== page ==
House Appropriations Committee Rightly Prioritizes Community Violence Initiatives and Gun Violence Prevention in FY22 Bills
Washington, DC — Giffords, the gun violence prevention group led by former Congresswoman Gabrielle Giffords, applauds the House Appropriations Committee for approving the Commerce, Justice, Science, and Related Agencies (CJS) and Labor, Health and Human Services, Education, and Related Agencies (LHHS) Fiscal Year 2022 funding bills and prioritizing efforts to bolster public safety, improve public health, and prevent gun violence.
The Committee continues to show great leadership on addressing the gun violence epidemic by investing $50 million for gun violence research, allocating $25 million for gun violence research at the Centers for Disease Control and Prevention (CDC) and $25 million at the National Institutes of Health (NIH), double the amount that Congress approved in Fiscal Year 2021 and 2020.
The Committee built on its investment to address gun violence with an historic allocation of $200 million split between the CJS and LHHS bills, funding a new community violence intervention initiative within the Department of Justice, as well as funding a new complementary community violence initiative based within the CDC. This significant investment will enable the implementation of evidence-informed and community-based strategies, including hospital-based interventions, to reduce violence by delivering comprehensive services to individuals at the highest risk of engaging in or being victimized by interpersonal violence.
Adzi Vokhiwa, Giffords Federal Affairs Director:
“Communities around the country, from major cities to small towns, endured high rates of homicides in 2020, with many continuing to see record levels of gun violence through 2021. It is imperative that the federal government fund programs that address gun violence and help protect communities from preventable tragedies.
“The House Appropriations Committee showed its commitment to addressing the gun violence crisis by providing significant investments into new community-based violence intervention initiatives, incentivizing states to adopt extreme risk and gun licensing laws, as well as continuing to build on past investments into gun violence research funding and funding for the ATF and the FBI. We thank Chairwoman DeLauro and Chairman Cartwright for their leadership and tireless dedication to ensure that the public health and safety of our nation remain top priorities. ”
Funding levels in the FY22 CJS bill for Giffords-supported initiatives, bureaus, and programs to improve gun safety include:
- $100 million for a new community violence intervention initiative within the Department of Justice, including $10 million for a new community violence intervention program within the Juvenile Justice Program
- $100 million for grants to states to upgrade criminal and mental health records for the NICS background check system, including $25 million for the NICS Act Record Improvement Program (NARIP)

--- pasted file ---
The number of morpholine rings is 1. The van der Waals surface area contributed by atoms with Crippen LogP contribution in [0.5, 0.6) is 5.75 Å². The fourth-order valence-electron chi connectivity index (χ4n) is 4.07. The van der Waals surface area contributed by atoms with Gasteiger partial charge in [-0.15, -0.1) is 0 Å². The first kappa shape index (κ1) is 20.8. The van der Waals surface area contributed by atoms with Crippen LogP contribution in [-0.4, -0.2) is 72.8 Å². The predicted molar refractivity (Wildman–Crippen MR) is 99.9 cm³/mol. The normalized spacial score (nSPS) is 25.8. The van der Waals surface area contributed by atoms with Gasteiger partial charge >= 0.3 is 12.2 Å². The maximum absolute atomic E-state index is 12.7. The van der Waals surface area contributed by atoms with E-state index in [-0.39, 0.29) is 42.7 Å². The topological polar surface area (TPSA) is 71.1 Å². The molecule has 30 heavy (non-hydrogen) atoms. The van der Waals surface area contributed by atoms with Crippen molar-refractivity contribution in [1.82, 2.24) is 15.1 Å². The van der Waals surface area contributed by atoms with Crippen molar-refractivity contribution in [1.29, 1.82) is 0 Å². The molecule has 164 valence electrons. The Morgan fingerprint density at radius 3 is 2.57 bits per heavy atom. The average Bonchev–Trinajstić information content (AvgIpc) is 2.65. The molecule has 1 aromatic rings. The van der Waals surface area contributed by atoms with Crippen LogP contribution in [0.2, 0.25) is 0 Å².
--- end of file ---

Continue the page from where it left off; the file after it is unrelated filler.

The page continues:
- $40 million for a new incentivization program for states to implement extreme risk laws and gun licensing laws
- An increase of $70.5 million for the Bureau of Alcohol, Firearms, Tobacco and Explosives (ATF), which would enable ATF to more quickly process National Firearms applications, expand implementation of the National Integrated Ballistic Information Network, as well as increase the number of ATF’s industry operations investigators who would be able to prioritize the investigation of gun thefts from licensed firearms dealers
- $70 million for the Office of Violence Against Women’s grant program that aids in the investigation of domestic violence and enforcement of protective orders, of which $4 million is for a homicide reduction initiative and up to $8 million of which is for a new domestic violence firearms lethality reduction initiative
Funding levels in the FY22 LHHS bill for Giffords-supported initiatives, bureaus, and programs to address the public health crisis of gun violence include:
- $50 million for firearm injury and mortality prevention research, split evenly between the CDC and NIH
- $100 million for a new Community Violence Intervention Initiative based within the CDC, which would fund a broad range of evidence-based community violence interventions
- $34.5 million for the National Violent Death Reporting System (NVDRS), an increase of $10 million from FY21. NVDRS is the most comprehensive database for violent death related data within the U.S., which helps inform our approaches to violence prevention
- Increased funding for Suicide Prevention Programs, including more funding for the National Strategy for Suicide Prevention and the Zero Suicide program
- Increased funding for Project AWARE grants, which assist high-risk youth and families and promote resilience and equity in communities that have recently faced civil unrest, including police violence
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